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  • Jefferson Adams
    Jefferson Adams

    Is a Food Allergy a 'Legitimate' Disability?

    Reviewed and edited by a celiac disease expert.

    Celiac.com 02/08/2013 - In an article for Fox News, Hans von Spakovsky, a senior fellow at the right-wing Heritage Foundation, ridicules the idea that the Department of Justice (DoJ) should use its weight to force colleges and universities to accommodate students with food allergies under the Americans with Disabilities Act.

    Photo: CC--Steven A. JohnsonAt issue is a settlement the DoJ obtained with Lesley University in Massachusetts, which had allegedly violated the Americans with Disabilities Act by not adequately accommodating students with food allergies.

    Under the settlement agreement with the DoJ, Lesley University will pay $50,000, offer meals that do not contain “egg, wheat, shellfish, fish, soy, peanut, tree-nut products, and other potential allergens," prepare the food in a dedicated area, and to allow students to pre-order their special meals, among other requirements.

    In the view of von Spakovsky, the agreement amounts to "extortion" by the the DoJ. He calls the "idea that this is a federal issue, or that the Justice Department should burn its resources investigating food preparation in university dining halls…a complete absurdity."

    He goes onto call the DOJ's efforts at Lesley a "dish-hunt [which] exemplifies mindless mission creep and the bloated expansion of the federal nanny state."

    What do you think? Do you have children or loved ones with celiac disease, especially of college age? Should celiac disease be considered a disability? Do they deserve gluten-free food options at school? Should the government pressure schools that either can't or won't act on their own? Let us know your thoughts by commenting below.

    Click here to read Hans von Spakovsky's full article, ridiculing efforts by the federal government to use the Americans with Disabilities Act to pressure colleges to accommodate students with food allergies.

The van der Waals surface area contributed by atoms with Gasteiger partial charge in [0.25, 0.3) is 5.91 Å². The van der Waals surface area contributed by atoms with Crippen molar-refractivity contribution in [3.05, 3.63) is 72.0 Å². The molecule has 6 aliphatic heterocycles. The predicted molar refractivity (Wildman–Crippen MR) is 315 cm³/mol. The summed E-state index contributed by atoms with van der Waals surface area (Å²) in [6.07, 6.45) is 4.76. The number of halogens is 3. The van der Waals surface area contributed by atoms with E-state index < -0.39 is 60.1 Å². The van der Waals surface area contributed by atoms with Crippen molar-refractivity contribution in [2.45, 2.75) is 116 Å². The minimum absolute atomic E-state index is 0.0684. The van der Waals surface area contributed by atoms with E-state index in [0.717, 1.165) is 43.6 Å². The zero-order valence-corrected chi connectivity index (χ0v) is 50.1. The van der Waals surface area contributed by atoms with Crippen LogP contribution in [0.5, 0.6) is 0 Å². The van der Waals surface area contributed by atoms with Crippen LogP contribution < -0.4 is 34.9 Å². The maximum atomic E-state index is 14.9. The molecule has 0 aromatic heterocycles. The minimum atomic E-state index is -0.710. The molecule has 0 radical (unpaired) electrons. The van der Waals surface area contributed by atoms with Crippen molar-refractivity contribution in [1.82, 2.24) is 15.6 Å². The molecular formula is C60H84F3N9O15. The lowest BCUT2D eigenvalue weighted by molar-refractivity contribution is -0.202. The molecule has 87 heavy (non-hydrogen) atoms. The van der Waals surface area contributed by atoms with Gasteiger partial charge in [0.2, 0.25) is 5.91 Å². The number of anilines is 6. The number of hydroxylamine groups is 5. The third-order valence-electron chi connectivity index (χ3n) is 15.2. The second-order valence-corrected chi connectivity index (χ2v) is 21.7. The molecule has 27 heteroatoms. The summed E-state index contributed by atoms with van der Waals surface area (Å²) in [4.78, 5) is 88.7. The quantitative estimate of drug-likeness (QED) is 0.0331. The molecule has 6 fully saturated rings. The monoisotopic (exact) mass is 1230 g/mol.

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    If colleges and universities require any students to pay for room and board, to require that someone with celiac disease pay for such room and board, while not offering safe meals, they are obviously blatantly discriminating against us. Furthermore, such action is obvious extortion, and forcing someone to pay to be poisoned is the height of absurdity. Celiac disease is a disability, and that issue has already been settled.

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    Right wing extremists don't believe in taking care of the disabled in the first place, so this total lack of compassion is not a surprise from Fox. Being gluten intolerant, I can pick my way through menus to find food to eat. Celiacs have to be even more vigilant. It's a shame the government has to step in to get a college to accommodate this disorder. But the ignorant lack of compassion of Spakovsky's reaction says it all, doesn't it?! The government has to step in just because of people like him in the first place.

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    Jefferson-- Thank you for making me aware of this. I'm surprised I didn't catch it on FOX's website already. I appreciate all of the work you do on behalf of those with celiac and other conditions.

     

    I just posted my thoughts on this at my blog and will be sending a copy to Mr. von Spakovsky. The issue here is the role of the government more than having empathy for food allergic people, but there has to be some recognition under the ADA or it's not being applied fairly.

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    I Do believe that schools, hospitals, nursing homes and any other institution that is providing food for large numbers of people who have few or no other resources Should accommodate those with food allergies. HOWEVER, to call a food allergy a disability opens a GIANT can of worms when it comes to public expense and responsibility. Calling it a disability puts people in line for a large variety of benefits that the working class have to pay for. And where does the line get drawn with such a BROAD number of food allergies out there? From commonly used to rarely used foods. As with other "disabilities" Should someone with a "food allergy" to radishes be deserving of government medical care, housing assistance, etc, etc. Yeah, THAT SEEMS silly, but THINK about ALL of the repercussions to labeling something as a DISABILITY.

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    At the most conservative level, this is really only an issue worthy of federal mitigation if students are forced to purchase a meal plan. If this is not the case, then perhaps families should be permitted to apply for federal aid to assist students with debilitating food intolerance.